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HILLER, FERDINAND:

German composer and musical writer; born at Frankfort-on-the-Main Oct. 24, 1811; died at Cologne May 10, 1885. He studied with Hofmann (violin), Aloys Schmitt (pianoforte), and Vollweiler (harmony and counterpoint). At the age of ten he played a Mozart concerto in public, and he began to compose at twelve. After a supplementary course of two years under Hummel at Weimar, he accompanied him on a professional tour to Vienna. The following is one ofseveral short verses which were written on his departure by Goethe:

"Ein Talent das Jedem frommt, Hast du in Besitz genommen; Wer mit holden Tönen kommt, Ueberall ist der willkommen."

An interesting account of this journey is given by Hiller in the sketch entitled "Aus den Letzten Tagen Ludwig van Beethoven's," contained in his "Aus dem Tonleben Unserer Zeit" (Leipsic, 1871). From Vienna, where he saw Beethoven upon his death-bed, he returned to Frankfort. In 1828 he went to Paris. He lived there for seven years, and taught at Choron's Institution de la Musique.

Shortly after the death of his father, Hiller's mother, a highly gifted woman, joined her son in Paris. His house then became the rendezvous for many celebrities of the day—Cherubini, Rossini, Chopin, Liszt, Berlioz, Nourrit, Heine, and Bürne being among the brilliant coterie assembling there. Hiller also gave a number of concerts in Paris (generally in association with Fétis and Baillot), and it was he who first introduced Beethoven's Concerto in E flat to the Parisian public. In 1836-37 he conducted at Frankfort the concerts of the Cäcilien-Verein. In 1838 Hiller went to Italy; his opera "Romilda" was produced at La Scala, Milan, in 1839. The failure of this work was balanced by the extraordinary success of his oratorio "Die Zerstörung Jerusalems," the production of which at Leipsic, during the winter of 1839-40, the composer, at the solicitation of Mendelssohn, personally superintended.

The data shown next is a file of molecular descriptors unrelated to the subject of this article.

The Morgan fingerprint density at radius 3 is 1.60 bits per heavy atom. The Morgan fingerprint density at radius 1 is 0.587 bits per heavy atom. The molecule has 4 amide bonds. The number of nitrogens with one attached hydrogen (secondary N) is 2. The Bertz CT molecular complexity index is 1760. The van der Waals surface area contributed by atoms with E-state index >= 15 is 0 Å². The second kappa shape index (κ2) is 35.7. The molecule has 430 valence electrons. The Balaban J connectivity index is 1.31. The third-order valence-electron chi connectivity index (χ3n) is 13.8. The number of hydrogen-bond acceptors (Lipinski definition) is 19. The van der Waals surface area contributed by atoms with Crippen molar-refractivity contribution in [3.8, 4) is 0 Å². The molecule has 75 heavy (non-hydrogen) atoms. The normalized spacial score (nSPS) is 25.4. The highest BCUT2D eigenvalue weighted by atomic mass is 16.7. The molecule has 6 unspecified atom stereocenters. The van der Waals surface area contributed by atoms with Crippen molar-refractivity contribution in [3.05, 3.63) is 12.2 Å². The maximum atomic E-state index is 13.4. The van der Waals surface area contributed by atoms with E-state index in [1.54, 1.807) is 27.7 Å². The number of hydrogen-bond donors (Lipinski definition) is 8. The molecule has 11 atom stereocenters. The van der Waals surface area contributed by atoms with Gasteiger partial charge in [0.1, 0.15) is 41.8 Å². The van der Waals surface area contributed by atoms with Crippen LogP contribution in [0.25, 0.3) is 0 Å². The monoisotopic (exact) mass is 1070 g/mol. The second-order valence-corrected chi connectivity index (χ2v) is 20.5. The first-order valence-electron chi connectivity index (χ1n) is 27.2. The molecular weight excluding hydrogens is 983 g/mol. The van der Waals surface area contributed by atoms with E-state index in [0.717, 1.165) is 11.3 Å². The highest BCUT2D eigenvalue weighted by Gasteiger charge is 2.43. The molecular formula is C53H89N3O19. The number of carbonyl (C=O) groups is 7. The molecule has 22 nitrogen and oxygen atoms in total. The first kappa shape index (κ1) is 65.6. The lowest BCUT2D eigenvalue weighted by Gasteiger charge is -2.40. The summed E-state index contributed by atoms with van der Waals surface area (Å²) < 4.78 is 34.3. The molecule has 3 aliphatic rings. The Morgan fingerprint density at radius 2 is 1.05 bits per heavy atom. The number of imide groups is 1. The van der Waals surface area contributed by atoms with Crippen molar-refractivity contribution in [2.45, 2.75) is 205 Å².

Returning to Germany in 1842 from a second short stay in Italy, Hiller went to Leipsic, where, during the absence of Felix Mendelssohn, he conducted the Gewandhaus concerts for the season of 1843-44. To this period belong his two operas "Traum der Christnacht" and "Conradin." In 1847 he became municipal "Kapellmeister" at Düsseldorf, and in 1850 accepted a similar position at Cologne. During the season of 1852 he was conductor of the opera at the Théâtre Italien in Paris.

In 1849 he was elected a member of the Academy of Fine Arts, Berlin, and in 1868 he received the honorary degree of "doctor" from the University of Bonn. He retired Oct. 1, 1884. Hiller embraced the Christian faith.

Among Hiller's principal literary productions may be mentioned: "Die Musik und das Publikum" (1864); "Ludwig van Beethoven" (1871); "Aus dem Tonleben Unserer Zeit" (2 vols., 1868; new series, 1871); "Felix Mendelssohn-Bartholdy, Briefe und Erinnerungen" (1874; 2d ed., 1878); "Musikalisches und Persönliches" (1876); "Goethe's Musikalisches Leben" (1883); "Uebungen zum Studium der Harmonie und des Kontrapunktes" (14th ed., 1891).

Bibliography:
  • Musikalisches Wochenblatt. Leipsic, ii.;
  • Champlin, Cyclopedia of Music and Musicians;
  • Mendel, Musikalisches Konversations-Lexikon.
S. J. So.
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